I’ve been mucking around with some of this stuff as part of my side-job and I figured it would be fun to document my learning process here. The next few posts will be an overview/review of various aspects of the ecosystem of modern Fortran and an explanation of how they make life easier for the Fortran programmer. My hope is to provide a resource that’s a companion to the standard textbooks and resources: a good Fortran textbook can teach you how to write code that works, this series will hopefully teach how to write software that’s stable and pleasant to use. Rather than just whinging about Fortran (which I could do indefinitely), this is my attempt to lead by example and demonstrate how I think things should be done.

This series will look at configuration file parsers, build systems, unit testing frameworks and anything other useful tools I come across in my day job. It’s intended for novice Fortran programmers to learn good practices from the get-go, but also experienced Fortran programmers who are proficient at writing numerical code, but maybe not so familiar with the software engineering side of things. And if you’re not interested in Fortran at all, I hope you’ve at least enjoyed this post enough to check out some of the others - you might learn a thing or two about a semi-obscure programming language. And who doesn’t want that?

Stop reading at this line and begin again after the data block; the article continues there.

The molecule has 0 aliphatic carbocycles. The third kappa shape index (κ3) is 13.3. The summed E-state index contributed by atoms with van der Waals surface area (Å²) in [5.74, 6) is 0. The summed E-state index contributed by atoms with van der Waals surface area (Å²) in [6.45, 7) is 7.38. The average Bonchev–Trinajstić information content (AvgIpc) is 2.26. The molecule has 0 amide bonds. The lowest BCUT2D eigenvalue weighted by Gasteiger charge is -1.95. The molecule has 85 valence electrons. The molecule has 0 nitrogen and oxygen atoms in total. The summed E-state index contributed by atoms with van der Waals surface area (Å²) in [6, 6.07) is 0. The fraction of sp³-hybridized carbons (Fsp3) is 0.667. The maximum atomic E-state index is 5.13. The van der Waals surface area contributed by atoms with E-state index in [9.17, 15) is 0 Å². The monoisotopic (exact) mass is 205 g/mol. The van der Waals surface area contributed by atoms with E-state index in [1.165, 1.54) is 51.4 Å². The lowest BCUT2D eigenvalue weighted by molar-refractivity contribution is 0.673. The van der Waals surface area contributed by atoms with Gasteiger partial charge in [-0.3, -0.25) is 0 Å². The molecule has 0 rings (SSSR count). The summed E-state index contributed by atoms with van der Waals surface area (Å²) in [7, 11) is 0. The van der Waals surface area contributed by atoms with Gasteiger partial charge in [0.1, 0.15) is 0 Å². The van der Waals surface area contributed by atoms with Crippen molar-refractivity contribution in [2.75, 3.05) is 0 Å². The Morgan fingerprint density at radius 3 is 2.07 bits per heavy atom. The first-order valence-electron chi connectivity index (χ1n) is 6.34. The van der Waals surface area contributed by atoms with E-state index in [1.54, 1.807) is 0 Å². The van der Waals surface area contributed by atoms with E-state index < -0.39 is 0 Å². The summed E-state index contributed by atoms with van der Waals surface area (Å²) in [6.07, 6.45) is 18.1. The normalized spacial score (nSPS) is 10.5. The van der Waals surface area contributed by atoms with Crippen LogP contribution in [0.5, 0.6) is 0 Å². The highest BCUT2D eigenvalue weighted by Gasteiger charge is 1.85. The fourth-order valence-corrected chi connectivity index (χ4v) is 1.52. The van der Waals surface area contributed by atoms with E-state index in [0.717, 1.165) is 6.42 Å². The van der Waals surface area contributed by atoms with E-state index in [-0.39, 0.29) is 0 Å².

Introductory resources

If you’re just starting out with Fortran or need a refresher, here are some basic resources I’ve found useful:

  • fortran-lang.org: I’ve already mentioned this project, but they have some of the best beginner-focused documentation around. They also have a very comprehensive list of Fortran resources that you should definitely check out.
  • The Fortran Wiki: Exactly what it says on the tin. It’s a bit terse in some places but overall very comprehensive and worth bookmarking.
  • Fortran 2003 Handbook, Adams et al (2003): This is a good reference for new-ish features in Fortran but it is absolutely a reference manual, not a tutorial. Handy to keep around for when you need to look up some uncommon bit of syntax.

  1. While researching this post, I found this neat oral history of the early days of Fortran by none other than John Backus, leader of the original FORTRAN team, and couldn’t resist sharing it here! 

  2. In brief: rewriting mature software in a new language is extremely time-consuming, legacy code is often battle-tested and known to work (for certain definitions of “work”), and rewriting has a high probability of introducing subtle bugs. This is not to say that you should never rewrite a large codebase, since sometimes you accumulate so much technical debt that you have no choice but to do a partial or total rewrite. Like everything, there’s a complex set of tradeoffs at play; don’t go chasing the shiny new thing just because it’s shiny and new. 

  3. I have sympathy for the Fortran committee here, since they’ve decided that backwards compatibility is a hard-constraint of each new standard. This is understandable, since Fortran’s main strength is its use in mature, well-tested scientific libraries (and who wants to deal with cranky emails from the DoE because you broke their nuclear weapons code?), but it does inherently limit their ability to make necessary changes to the structure of the language.